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Discussion in 'Politics, Religion, Social Issues' started by mactastic, Jun 3, 2009.
Looks like NH will become #6 later today.
New England has been a real leader on this issue.
Wow. Well done New Hampshire! By this rate the number of gay marriage states will be in double figures by this year's generic Winter Solstice festival that goes by other names
Yes! Thanks NH! 44 more to go!
Will become is now became.
Are there other states that are close to acting on this as well?
New York has started the process. I think Rhode Island aren't too far away either. At least a majority of the people there support it
Well, sort of. Now become is still will become until January. Six months should give people plenty of time to plan the ceremony of course.
And this is another legislative victory as opposed to a judicial one.
I meant the governor signed it just recently.
When I checked before, he didn't sign it yet.
It looks like 6 in '12 is going to become 6 in '09 at this rate.
However (not wanting to be the negative Nancy here or anything) this bill allows religious organizations with a charitable and educational intent to not provide health benefits to same-sex spouses. I agree with the language that permits churches to not perform weddings (as if they didn't have that power already), but allowing employers to not provide benefits they would provide to other couples seems blatantly wrong.
This is the bit that I'm not incredibly happy with. But the rest is great news.
That will have to be worked out later, as I'm sure it will. In the meantime, let's celebrate!
It seems strange to me that Lynch wanted this language in the bill. Surely he knows that any court would look at the legislative intent (equality), the New Hampshire equal protection clause, and the absurdity of such a loophole, and strike it down right?
The '12 bit is to allow for the last New England holdout I'm afraid. Currently the Speaker of the House, the Governor and the Senate President in RI are all ardent Catholics, so there's no legislative support on any angle. However, the Governor (Don Carcieri) can't stand again in 2010 and both front runners to replace him are gay marriage supporters. The latest poll show 60% of Rhode Islanders support marriage equality.
I think we'll see states in other regions get gay marriage before then, but it will happen
I'm not so sure. Rhode Island Catholics are quite different from your average Catholic. Even if the leaders in the Legislature aren't supporters, overwhelming majorities in both houses are. Even a governor's veto would be rather impotent as the Democrats have supermajorities in both houses. If I was a betting man, I'd say that Rhode Island will follow suit by the end of the year (and it will be done over a veto).
My guess? It's CYA on his part. He likely has future political aspirations, and would rather have the courts rebuke him than the voters.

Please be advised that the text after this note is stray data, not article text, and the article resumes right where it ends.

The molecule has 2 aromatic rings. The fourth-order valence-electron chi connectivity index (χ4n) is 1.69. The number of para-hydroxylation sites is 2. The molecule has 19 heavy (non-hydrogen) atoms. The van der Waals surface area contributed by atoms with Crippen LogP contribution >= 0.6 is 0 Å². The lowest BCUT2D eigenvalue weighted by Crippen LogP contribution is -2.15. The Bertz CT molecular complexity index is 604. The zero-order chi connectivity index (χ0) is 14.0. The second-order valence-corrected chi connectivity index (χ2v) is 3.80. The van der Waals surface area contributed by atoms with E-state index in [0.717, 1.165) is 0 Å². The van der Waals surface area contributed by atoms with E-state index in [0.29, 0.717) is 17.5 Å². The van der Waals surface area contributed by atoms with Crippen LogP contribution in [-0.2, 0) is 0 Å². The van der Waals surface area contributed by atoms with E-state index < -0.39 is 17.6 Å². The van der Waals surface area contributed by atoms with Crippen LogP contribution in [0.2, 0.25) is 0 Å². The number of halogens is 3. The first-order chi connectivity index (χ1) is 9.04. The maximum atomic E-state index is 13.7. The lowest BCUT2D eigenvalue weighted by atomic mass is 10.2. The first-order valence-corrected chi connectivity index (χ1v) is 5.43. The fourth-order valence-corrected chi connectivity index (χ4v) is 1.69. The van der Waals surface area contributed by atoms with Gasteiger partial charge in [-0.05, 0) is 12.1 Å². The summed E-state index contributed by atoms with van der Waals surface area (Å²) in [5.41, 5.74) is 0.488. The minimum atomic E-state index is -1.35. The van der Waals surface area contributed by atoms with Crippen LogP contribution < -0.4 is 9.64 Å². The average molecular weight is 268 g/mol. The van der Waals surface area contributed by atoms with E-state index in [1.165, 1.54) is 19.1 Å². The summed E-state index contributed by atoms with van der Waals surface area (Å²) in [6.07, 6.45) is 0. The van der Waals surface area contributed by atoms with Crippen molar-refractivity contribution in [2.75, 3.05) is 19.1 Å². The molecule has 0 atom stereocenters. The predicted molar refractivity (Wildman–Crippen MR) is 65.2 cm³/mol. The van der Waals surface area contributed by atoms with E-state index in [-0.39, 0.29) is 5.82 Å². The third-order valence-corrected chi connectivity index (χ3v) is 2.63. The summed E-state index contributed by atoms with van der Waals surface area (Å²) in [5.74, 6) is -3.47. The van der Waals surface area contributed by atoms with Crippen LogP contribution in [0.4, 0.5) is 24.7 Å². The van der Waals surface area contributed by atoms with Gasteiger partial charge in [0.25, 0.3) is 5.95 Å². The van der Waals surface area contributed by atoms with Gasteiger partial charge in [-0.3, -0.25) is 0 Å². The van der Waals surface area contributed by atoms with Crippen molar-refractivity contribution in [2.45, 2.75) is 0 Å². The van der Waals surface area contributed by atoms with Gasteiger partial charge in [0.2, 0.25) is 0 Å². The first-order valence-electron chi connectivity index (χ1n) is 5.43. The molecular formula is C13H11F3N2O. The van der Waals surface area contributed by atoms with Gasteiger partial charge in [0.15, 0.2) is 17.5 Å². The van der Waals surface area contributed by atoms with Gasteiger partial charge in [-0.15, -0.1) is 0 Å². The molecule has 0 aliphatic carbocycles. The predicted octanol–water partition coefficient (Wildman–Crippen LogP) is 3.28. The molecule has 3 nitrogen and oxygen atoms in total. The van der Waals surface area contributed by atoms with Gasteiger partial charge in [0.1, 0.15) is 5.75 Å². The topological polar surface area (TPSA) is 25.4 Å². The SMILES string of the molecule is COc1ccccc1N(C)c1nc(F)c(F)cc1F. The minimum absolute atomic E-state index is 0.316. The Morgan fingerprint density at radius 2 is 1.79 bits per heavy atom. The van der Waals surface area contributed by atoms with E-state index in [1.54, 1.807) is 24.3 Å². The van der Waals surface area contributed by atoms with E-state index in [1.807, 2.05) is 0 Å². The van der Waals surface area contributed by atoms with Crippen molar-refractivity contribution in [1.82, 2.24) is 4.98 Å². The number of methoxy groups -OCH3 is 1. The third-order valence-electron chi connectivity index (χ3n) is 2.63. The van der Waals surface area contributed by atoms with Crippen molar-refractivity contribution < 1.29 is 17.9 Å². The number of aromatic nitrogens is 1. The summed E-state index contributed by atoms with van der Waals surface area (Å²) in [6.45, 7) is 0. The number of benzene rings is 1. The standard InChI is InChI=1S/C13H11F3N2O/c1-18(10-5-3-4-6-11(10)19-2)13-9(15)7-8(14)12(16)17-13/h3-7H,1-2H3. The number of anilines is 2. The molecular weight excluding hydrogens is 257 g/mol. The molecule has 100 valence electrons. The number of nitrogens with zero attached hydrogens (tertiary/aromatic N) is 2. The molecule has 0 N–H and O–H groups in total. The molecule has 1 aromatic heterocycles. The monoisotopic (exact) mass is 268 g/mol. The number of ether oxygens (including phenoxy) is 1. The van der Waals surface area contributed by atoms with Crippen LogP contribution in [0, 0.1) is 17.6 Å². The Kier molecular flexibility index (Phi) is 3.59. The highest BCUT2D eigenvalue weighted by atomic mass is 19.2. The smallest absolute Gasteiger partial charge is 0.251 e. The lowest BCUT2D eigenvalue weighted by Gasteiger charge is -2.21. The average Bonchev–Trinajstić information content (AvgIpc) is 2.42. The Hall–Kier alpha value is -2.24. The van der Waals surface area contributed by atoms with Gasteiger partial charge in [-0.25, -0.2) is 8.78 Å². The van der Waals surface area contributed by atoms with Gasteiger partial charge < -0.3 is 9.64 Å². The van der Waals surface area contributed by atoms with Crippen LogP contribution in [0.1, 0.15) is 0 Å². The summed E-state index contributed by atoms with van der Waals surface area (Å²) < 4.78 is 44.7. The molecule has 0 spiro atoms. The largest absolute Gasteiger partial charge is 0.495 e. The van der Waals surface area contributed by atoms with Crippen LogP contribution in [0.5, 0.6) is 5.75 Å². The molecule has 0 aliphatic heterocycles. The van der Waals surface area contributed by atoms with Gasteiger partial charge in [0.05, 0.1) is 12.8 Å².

I hope you're right. I'd like nothing better than to be wrong on this one, but even if it doesn't happen this year it's not far off.
Oh I know. Personally I wouldn't count it as a complete victory until two homosexuals can walk in and actually procure a marriage license; although I agree this is a significant step. I wouldn't have posted it if I thought otherwise.
I had that suspicion as well, but it doesn't improve my opinion of him any (not that it should ). I would have rather had him decline to sign the first bill and let it become law without his signature. Not that any politician would have done that, but I can dream right?
Rhode Island has been grappling with this for a long time now. They recognize Massachusetts marriages, and with the population's general support, I don't see any major obstacles left for it this year (or even in 2010 if it comes to it). With all of its neighbors now in the gay marriage camp, I think the Rhode Island General Assembly will finally act, if only to avoid being too horribly shamed.
It's so sad that we even have to celebrate this at all.
It should have never been an issue.
The Constitution guarantees equal rights for all in case the "social conservative" among us forgot...
Well, considering Lynch was the one who rejected the last version of this bill because it didn't have this language in it, it makes sense that he wouldn't just let this become law without his signature. He had that option last time, and took the rather unusual step of demanding this compromise language.
One wonders at what point national politicians find it safe to call for marriage equality. Probably not until 35 state minimum are down.
oops... double post
I wouldn't go by a state minimum, but rather by electoral distribution. If support for same-sex marriage and gay rights continues on its current trajectory, by 2012 or 2014 a slim majority of Americans will be behind the idea of full marriage equality. It usually takes a strong majority for a politician to take a position on any issue, so my guess is that by 2016 national politicians will feel perfectly safe in being public about their support for equality.
More significantly, however, I think a Republican Primary contender in 2016 will be a vocal supporter of same-sex marriage and this will be the issue's death knell, much as racial discrimination met its end when a Southern Democrat became the Civil Rights movement's best ally.
Perhaps, but that will be the death knell for said primary candidate. If you can't get the right-wing base mobilized, all hope is lost; and that in large part means religious conservative foot soldiers. I don't see their opposition to marriage equality changing even by 2016.
It's a position conservatives *should* endorse, namely the government staying the hell out of your private life, but as we've seen the GOP seems willing to bend that rule to suit them.
If that's the case then conservatives ought to be calling for the end of marriage licenses. That would help to get government out of people's private life.